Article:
Textile trends take on a traditional tone

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 Art and craft give interiors their soul. They personalize, like all things bespoke, and make a house your own, with an intimacy that really is hard to match, especially when there’s a backstory.

These objects speak to you, especially when they have a memorable provenance that adds a touch of romance. A piece of tinwork you acquired while traveling. Or a one-of-a-kind decorative ceramic pot that you fell in love with in an artist’s studio. Perhaps folk art from a museum. You may have learned about the inspiration for a rug and how it was woven. Just seeing these pieces in your foyer or living room brings you back and adds to the enjoyment.

Particularly in the last few decades, the appreciation for handcrafted objects has swelled. Seeking the artisanal extends to everything from aromatic soaps to chocolates, like the hand-decorated signature ganaches from MarieBelle New York Chocolates, which look like a box of 16 miniature paintings, each with a different flavor.

The appeal, says Caroline Hipple, president of Norwalk Furniture, which has featured craft-inspired looks on its fabrics for upholstery and pillows, is authenticity. “It’s an antidote to mass consumerism, the opposite of technology. We want to feel the touch, know the source, relate to the maker. Celebration of indigenous materials, using them in new ways — that’s what I love.”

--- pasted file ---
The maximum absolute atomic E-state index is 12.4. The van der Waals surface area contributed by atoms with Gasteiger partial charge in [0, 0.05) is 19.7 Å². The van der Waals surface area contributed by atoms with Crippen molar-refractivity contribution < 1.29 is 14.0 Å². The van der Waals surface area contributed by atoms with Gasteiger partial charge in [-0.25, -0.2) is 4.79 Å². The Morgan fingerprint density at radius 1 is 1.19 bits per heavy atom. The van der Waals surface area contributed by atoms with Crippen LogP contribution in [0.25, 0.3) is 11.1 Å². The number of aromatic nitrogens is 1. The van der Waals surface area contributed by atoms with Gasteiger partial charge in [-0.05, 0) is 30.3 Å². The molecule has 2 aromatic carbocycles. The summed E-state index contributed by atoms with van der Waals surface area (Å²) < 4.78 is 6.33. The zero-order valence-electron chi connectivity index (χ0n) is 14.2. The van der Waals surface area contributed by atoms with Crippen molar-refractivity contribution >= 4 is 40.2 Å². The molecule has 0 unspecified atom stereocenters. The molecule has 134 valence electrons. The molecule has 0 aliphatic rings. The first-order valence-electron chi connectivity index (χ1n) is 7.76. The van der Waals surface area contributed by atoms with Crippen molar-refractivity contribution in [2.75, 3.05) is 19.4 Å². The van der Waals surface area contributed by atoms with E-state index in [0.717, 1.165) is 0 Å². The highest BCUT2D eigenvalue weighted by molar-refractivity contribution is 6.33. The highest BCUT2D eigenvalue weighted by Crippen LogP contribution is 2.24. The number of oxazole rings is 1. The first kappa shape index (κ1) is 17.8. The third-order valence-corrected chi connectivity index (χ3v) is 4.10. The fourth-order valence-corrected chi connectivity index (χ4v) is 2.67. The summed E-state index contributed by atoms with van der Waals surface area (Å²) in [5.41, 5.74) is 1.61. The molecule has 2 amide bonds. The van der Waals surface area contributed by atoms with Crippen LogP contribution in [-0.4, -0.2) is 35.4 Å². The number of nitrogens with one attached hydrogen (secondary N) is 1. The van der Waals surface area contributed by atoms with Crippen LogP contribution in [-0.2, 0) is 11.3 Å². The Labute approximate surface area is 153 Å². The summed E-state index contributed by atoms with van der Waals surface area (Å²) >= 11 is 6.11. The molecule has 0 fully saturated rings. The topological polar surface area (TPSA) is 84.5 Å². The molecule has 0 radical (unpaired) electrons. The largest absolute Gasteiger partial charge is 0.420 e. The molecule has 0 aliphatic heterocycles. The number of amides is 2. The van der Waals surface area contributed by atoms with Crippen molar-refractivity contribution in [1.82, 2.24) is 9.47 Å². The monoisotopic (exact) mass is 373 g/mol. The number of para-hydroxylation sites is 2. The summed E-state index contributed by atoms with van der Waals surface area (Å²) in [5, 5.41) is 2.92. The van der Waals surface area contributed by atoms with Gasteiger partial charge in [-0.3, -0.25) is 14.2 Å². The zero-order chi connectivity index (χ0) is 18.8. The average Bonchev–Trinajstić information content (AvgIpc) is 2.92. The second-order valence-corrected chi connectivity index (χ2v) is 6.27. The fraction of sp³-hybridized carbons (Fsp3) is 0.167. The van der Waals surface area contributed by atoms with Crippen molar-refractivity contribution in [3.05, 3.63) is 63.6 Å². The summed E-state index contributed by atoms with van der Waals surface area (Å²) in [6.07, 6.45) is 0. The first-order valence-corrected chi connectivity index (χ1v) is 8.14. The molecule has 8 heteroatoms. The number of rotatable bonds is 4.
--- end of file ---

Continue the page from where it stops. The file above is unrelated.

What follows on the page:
Bolstered by globalization and easier access online, sites such as the handcrafted product marketplace Etsy foster relationships, introducing and connecting makers with buyers. Artisans may be discovered, like Justin Bieber, on YouTube, Instagram or other social media. Or they meet up through local or international craft shows.

In Dublin, Ireland, there’s an annual creative expo entirely devoted to Irish artisans called Showcase, organized by Enterprise Ireland. Alanna Gallagher, who curated the Home and Gift editors choice selections at Showcase this year, says, “The story each piece tells is vitally important. Products I consider worth featuring must first and foremost be functional, but they must also be covetable and engaging.”

At shows like Maison et Objet in Paris and Salone del Mobile in Milan, booths are well scouted by retail buyers, designers and manufacturers looking for new creative craft.

Art museums collaborate with manufacturers on licensed furnishings collections, including Traditions Made Modern, which holds the Museum of New Mexico Foundation at its core. The rich resources include traditional and ethnographic materials from the Santa Fe, New Mexico-based Museum of International Folk Art, the Museum of Indian Arts and Culture and the New Mexico History Museum. Themes from these institutions are adapted into modern pieces of furniture, lighting, textiles and accessories. Its latest licensees include Hickory Chair, Maitland Smith, Jaipur Living, with African Kuba cloth-inspired, hand-knotted carpets, and Wildwood lamps, whose inspirations include Turkish ceramics, Native American jewelry and indigo-dyed Japanese coats.

At a recent design summit in Santa Fe, Pamela Kelly, vice president of licensing for the Museum of New Mexico Foundation, spoke of the importance of expanding its brand.

“Using the resources of our four museums,” says Kelly, “we inspire with new ideas, exploring materials and methods. The alchemy is an intersection of technology and tradition — one fast; one slow. We believe they’re two sides of the same coin.”


By Elaine Maekoutsas

Andrews McMeel Syndication

By |March 16th, 2017|

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